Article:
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Comment Re:Next release likely to include Myst and Riven? (Score 1) 37

(It really is too bad Cyan didn't do a 1440x1080 rerender / "HD remaster" of Riven. Yeah, it'd have to be 4/3 since they can't redo all their shots, but if they have the art assets it would be a big boon to have an edition with over 2x the vertical resolution.)

My friend, I give you the Starry Expanse

Submission + - PostgreSQL Outperforms MongoDB in Second Round of Tests

RaDag writes: PostgreSQL outperformed MongoDB, the leading document database and NoSQL-only solution provider, on larger workloads than initial performance benchmarks. Performance benchmarks conducted by EnterpriseDB, which released the framework for public scrutiny on GitHub, showed PostgreSQL outperformed MongoDB in selecting, loading and inserting complex document data in key workloads involving 50 million records. This ushers in a new developer reality with freedom to combine structured and unstructured data in a single database with ACID compliance and relational capabilities.

Submission + - Figuring Out a Decent Computer-Science Degree (dice.com)

Nerval's Lobster writes: There's the longtime and pervasive myth of the self-taught developer, the autodidact who toils away at their craft for years with only a few textbooks and some online advice to guide the way. It's a good myth with a lot of basis in fact, as many developers will tell you. But for every intrepid soul who learns a new programming language and builds something amazing out of it, a whole lot of other people need some formal schooling. Dice (yes, yes, we know) has updated its advice about computer-science degrees in 2014, which includes the need to find a CS program that's heavy on practical experience in addition to theory, and making sure you choose a program that offers a decent rate of return for its graduates.

Submission + - Miss a Payment? Your Car Stops Running

HughPickens.com writes: Auto loans to borrowers considered subprime, those with credit scores at or below 640, have spiked in the last five years with roughly 25 percent of all new auto loans made last year subprime, a volume of $145 billion in the first three months of this year. Now the NYT reports that before they can drive off the lot, many subprime borrowers must have their car outfitted with a so-called starter interrupt device, which allows lenders to remotely disable the ignition. By simply clicking a mouse or tapping a smartphone, lenders retain the ultimate control. Borrowers must stay current with their payments, or lose access to their vehicle and a leading device maker, PassTime of Littleton, Colo., says its technology has reduced late payments to roughly 7 percent from nearly 29 percent. “The devices are reshaping the dynamics of auto lending by making timely payments as vital to driving a car as gasoline.”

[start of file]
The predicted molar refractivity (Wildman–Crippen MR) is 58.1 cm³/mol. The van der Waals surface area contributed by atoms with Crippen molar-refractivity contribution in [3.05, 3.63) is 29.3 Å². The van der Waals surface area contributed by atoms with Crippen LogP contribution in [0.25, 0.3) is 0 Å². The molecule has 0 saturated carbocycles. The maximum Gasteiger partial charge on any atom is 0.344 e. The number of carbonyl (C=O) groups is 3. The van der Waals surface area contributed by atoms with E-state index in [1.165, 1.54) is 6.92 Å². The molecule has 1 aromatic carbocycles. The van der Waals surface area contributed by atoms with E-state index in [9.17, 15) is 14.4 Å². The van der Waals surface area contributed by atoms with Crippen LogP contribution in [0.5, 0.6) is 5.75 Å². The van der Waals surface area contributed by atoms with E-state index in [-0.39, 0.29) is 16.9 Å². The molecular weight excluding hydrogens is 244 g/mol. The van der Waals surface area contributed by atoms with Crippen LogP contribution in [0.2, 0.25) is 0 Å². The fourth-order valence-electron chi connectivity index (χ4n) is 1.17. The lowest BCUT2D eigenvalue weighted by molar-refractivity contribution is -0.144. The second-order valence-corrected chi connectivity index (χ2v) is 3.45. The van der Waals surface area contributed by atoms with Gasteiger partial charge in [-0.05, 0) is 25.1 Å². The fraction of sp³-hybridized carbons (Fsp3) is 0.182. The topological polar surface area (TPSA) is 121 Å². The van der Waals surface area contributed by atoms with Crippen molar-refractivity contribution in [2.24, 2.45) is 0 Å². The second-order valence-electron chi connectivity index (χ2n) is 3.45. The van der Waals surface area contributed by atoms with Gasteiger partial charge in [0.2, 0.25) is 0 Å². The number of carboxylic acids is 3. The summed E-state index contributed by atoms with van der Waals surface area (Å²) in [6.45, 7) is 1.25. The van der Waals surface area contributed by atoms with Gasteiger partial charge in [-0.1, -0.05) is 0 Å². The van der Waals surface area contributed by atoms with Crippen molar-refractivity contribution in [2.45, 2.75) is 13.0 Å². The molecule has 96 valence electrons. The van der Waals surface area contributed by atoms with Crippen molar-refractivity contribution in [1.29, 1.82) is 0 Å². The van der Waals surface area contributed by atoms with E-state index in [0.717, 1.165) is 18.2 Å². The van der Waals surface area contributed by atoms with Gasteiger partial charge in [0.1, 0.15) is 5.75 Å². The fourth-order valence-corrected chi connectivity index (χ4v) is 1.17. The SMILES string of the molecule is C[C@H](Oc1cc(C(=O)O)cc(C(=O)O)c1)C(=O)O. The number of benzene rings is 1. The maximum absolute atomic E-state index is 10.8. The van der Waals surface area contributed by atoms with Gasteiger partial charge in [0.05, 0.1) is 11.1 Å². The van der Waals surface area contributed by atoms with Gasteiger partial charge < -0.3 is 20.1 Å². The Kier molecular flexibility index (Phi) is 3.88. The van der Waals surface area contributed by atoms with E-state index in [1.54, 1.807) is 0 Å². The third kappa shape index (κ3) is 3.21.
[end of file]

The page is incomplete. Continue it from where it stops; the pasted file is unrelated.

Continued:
Mary Bolender, who lives in Las Vegas, needed to get her daughter to an emergency room, but her 2005 Chrysler van would not start. Bolender was three days behind on her monthly car payment. Her lender remotely activated a device in her car’s dashboard that prevented her car from starting. Before she could get back on the road, she had to pay more than $389, money she did not have that morning in March. “I felt absolutely helpless,” said Bolender, a single mother who stopped working to care for her daughter. Some borrowers say their cars were disabled when they were only a few days behind on their payments, leaving them stranded in dangerous neighborhoods. Others said their cars were shut down while idling at stoplights. Some described how they could not take their children to school or to doctor’s appointments. One woman in Nevada said her car was shut down while she was driving on the freeway. Attorney Robert Swearingen says there's an old common law principle that a lender can’t “breach the peace” in a repossession. That means they can’t put a person in harm’s way. To Swearingen, that would mean “turning off a car in a bad neighborhood, or for a single female at night.”

Submission + - Protecting America's Processors

aarondubrow writes: The National Science Foundation and the Semiconductor Research Corporation announced nine research awards to 10 universities totaling nearly $4 million under a joint program focused on Secure, Trustworthy, Assured and Resilient Semiconductors and Systems. The awards support the development of new strategies, methods and tools at the circuit, architecture and system levels, to decrease the likelihood of unintended behavior or access; increase resistance and resilience to tampering; and improve the ability to provide authentication throughout the supply chain and in the field.

"The processes and tools used to design and manufacture semiconductors ensure that the resulting product does what it is supposed to do. However, a key question that must also be addressed is whether the product does anything else, such as behaving in ways that are unintended or malicious," said Keith Marzullo, division director of NSF's Computer and Network Systems Division.

Comment Re:Consumer feedback removes need for certificatio (Score 2) 139

Uber is showing, how the consumer feedback, that's easy to provide and is immediately available to anyone with a smart phone,

Right- anyone. That's exactly the problem. All you need to do to game the system as an Uber driver is put together a network of colluders to give you good reviews after you give them "rides". In the past, you only needed to find a few bad actors within the government- now literally anyone can help you with your racket.

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